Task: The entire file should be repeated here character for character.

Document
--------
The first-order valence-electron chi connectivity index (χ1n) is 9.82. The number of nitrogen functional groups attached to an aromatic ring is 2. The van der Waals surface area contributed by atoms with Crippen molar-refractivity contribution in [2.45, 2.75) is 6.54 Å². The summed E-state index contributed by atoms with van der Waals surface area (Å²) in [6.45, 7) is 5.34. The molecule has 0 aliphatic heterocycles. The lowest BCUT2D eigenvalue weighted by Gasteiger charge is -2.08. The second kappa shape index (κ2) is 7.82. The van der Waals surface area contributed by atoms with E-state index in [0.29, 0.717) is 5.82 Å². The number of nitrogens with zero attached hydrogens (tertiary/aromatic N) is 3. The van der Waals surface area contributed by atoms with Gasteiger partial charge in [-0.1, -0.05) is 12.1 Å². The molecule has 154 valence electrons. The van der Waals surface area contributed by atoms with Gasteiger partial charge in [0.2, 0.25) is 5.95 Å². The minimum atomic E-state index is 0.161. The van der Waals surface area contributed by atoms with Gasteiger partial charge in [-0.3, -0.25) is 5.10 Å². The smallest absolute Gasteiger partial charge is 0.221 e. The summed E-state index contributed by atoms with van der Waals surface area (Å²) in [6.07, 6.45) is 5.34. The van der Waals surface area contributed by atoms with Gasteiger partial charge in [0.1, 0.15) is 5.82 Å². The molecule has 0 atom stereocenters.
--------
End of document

The first-order valence-electron chi connectivity index (χ1n) is 9.82. The number of nitrogen functional groups attached to an aromatic ring is 2. The van der Waals surface area contributed by atoms with Crippen molar-refractivity contribution in [2.45, 2.75) is 6.54 Å². The summed E-state index contributed by atoms with van der Waals surface area (Å²) in [6.45, 7) is 5.34. The molecule has 0 aliphatic heterocycles. The lowest BCUT2D eigenvalue weighted by Gasteiger charge is -2.08. The second kappa shape index (κ2) is 7.82. The van der Waals surface area contributed by atoms with E-state index in [0.29, 0.717) is 5.82 Å². The number of nitrogens with zero attached hydrogens (tertiary/aromatic N) is 3. The van der Waals surface area contributed by atoms with Gasteiger partial charge in [-0.1, -0.05) is 12.1 Å². The molecule has 154 valence electrons. The van der Waals surface area contributed by atoms with Gasteiger partial charge in [0.2, 0.25) is 5.95 Å². The minimum atomic E-state index is 0.161. The van der Waals surface area contributed by atoms with Gasteiger partial charge in [-0.3, -0.25) is 5.10 Å². The smallest absolute Gasteiger partial charge is 0.221 e. The summed E-state index contributed by atoms with van der Waals surface area (Å²) in [6.07, 6.45) is 5.34. The van der Waals surface area contributed by atoms with Gasteiger partial charge in [0.1, 0.15) is 5.82 Å². The molecule has 0 atom stereocenters.